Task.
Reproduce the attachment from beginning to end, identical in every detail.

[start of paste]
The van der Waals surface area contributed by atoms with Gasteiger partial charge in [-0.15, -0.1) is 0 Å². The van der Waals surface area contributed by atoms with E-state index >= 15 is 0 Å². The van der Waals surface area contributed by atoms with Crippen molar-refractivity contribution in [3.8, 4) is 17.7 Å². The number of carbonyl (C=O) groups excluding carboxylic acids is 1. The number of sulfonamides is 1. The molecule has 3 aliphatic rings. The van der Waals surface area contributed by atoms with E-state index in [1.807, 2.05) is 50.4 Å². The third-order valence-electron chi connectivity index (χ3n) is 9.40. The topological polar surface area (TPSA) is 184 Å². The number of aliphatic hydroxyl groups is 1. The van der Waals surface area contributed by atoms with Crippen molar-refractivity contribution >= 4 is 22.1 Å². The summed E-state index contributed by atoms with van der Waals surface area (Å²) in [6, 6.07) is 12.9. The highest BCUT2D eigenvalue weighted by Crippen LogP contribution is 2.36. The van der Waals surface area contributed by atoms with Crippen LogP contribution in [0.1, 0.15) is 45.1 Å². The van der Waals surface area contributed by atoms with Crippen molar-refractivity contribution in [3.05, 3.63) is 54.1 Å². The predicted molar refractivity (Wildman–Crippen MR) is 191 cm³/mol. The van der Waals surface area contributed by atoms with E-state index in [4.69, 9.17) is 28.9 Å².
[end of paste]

The van der Waals surface area contributed by atoms with Gasteiger partial charge in [-0.15, -0.1) is 0 Å². The van der Waals surface area contributed by atoms with E-state index >= 15 is 0 Å². The van der Waals surface area contributed by atoms with Crippen molar-refractivity contribution in [3.8, 4) is 17.7 Å². The number of carbonyl (C=O) groups excluding carboxylic acids is 1. The number of sulfonamides is 1. The molecule has 3 aliphatic rings. The van der Waals surface area contributed by atoms with E-state index in [1.807, 2.05) is 50.4 Å². The third-order valence-electron chi connectivity index (χ3n) is 9.40. The topological polar surface area (TPSA) is 184 Å². The number of aliphatic hydroxyl groups is 1. The van der Waals surface area contributed by atoms with Crippen molar-refractivity contribution >= 4 is 22.1 Å². The summed E-state index contributed by atoms with van der Waals surface area (Å²) in [6, 6.07) is 12.9. The highest BCUT2D eigenvalue weighted by Crippen LogP contribution is 2.36. The van der Waals surface area contributed by atoms with Crippen LogP contribution in [0.1, 0.15) is 45.1 Å². The van der Waals surface area contributed by atoms with Crippen molar-refractivity contribution in [3.05, 3.63) is 54.1 Å². The predicted molar refractivity (Wildman–Crippen MR) is 191 cm³/mol. The van der Waals surface area contributed by atoms with E-state index in [4.69, 9.17) is 28.9 Å².